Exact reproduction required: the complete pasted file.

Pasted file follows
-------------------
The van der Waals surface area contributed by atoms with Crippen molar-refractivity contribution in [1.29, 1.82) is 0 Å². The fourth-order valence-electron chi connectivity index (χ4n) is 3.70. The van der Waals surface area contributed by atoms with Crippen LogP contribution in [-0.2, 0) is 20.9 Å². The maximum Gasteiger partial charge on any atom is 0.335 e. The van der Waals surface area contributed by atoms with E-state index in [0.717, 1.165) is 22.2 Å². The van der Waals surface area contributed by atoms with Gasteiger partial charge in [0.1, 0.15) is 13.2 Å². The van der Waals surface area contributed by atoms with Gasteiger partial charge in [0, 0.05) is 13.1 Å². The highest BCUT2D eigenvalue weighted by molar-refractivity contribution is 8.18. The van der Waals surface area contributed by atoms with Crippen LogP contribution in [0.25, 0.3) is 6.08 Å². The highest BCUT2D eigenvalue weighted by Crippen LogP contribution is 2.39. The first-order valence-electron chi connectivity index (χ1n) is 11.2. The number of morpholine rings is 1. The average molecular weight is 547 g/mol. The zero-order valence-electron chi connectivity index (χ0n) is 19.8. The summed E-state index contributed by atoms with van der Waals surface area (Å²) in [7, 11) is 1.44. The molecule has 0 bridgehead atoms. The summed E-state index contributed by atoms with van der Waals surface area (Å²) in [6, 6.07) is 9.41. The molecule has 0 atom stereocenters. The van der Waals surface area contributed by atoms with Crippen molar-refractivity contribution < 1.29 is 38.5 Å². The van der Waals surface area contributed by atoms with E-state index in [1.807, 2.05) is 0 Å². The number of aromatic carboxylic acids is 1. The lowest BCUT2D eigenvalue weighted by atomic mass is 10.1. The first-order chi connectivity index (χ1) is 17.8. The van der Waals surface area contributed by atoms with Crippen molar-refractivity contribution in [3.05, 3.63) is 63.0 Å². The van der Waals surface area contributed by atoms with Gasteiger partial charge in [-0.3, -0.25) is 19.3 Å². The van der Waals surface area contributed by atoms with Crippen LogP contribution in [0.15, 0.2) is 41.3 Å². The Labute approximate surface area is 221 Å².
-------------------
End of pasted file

The van der Waals surface area contributed by atoms with Crippen molar-refractivity contribution in [1.29, 1.82) is 0 Å². The fourth-order valence-electron chi connectivity index (χ4n) is 3.70. The van der Waals surface area contributed by atoms with Crippen LogP contribution in [-0.2, 0) is 20.9 Å². The maximum Gasteiger partial charge on any atom is 0.335 e. The van der Waals surface area contributed by atoms with E-state index in [0.717, 1.165) is 22.2 Å². The van der Waals surface area contributed by atoms with Gasteiger partial charge in [0.1, 0.15) is 13.2 Å². The van der Waals surface area contributed by atoms with Gasteiger partial charge in [0, 0.05) is 13.1 Å². The highest BCUT2D eigenvalue weighted by molar-refractivity contribution is 8.18. The van der Waals surface area contributed by atoms with Crippen LogP contribution in [0.25, 0.3) is 6.08 Å². The highest BCUT2D eigenvalue weighted by Crippen LogP contribution is 2.39. The first-order valence-electron chi connectivity index (χ1n) is 11.2. The number of morpholine rings is 1. The average molecular weight is 547 g/mol. The zero-order valence-electron chi connectivity index (χ0n) is 19.8. The summed E-state index contributed by atoms with van der Waals surface area (Å²) in [7, 11) is 1.44. The molecule has 0 bridgehead atoms. The summed E-state index contributed by atoms with van der Waals surface area (Å²) in [6, 6.07) is 9.41. The molecule has 0 atom stereocenters. The van der Waals surface area contributed by atoms with Crippen molar-refractivity contribution < 1.29 is 38.5 Å². The van der Waals surface area contributed by atoms with E-state index in [1.807, 2.05) is 0 Å². The number of aromatic carboxylic acids is 1. The lowest BCUT2D eigenvalue weighted by atomic mass is 10.1. The first-order chi connectivity index (χ1) is 17.8. The van der Waals surface area contributed by atoms with Crippen molar-refractivity contribution in [3.05, 3.63) is 63.0 Å². The van der Waals surface area contributed by atoms with Gasteiger partial charge in [-0.3, -0.25) is 19.3 Å². The van der Waals surface area contributed by atoms with Crippen LogP contribution in [0.15, 0.2) is 41.3 Å². The Labute approximate surface area is 221 Å².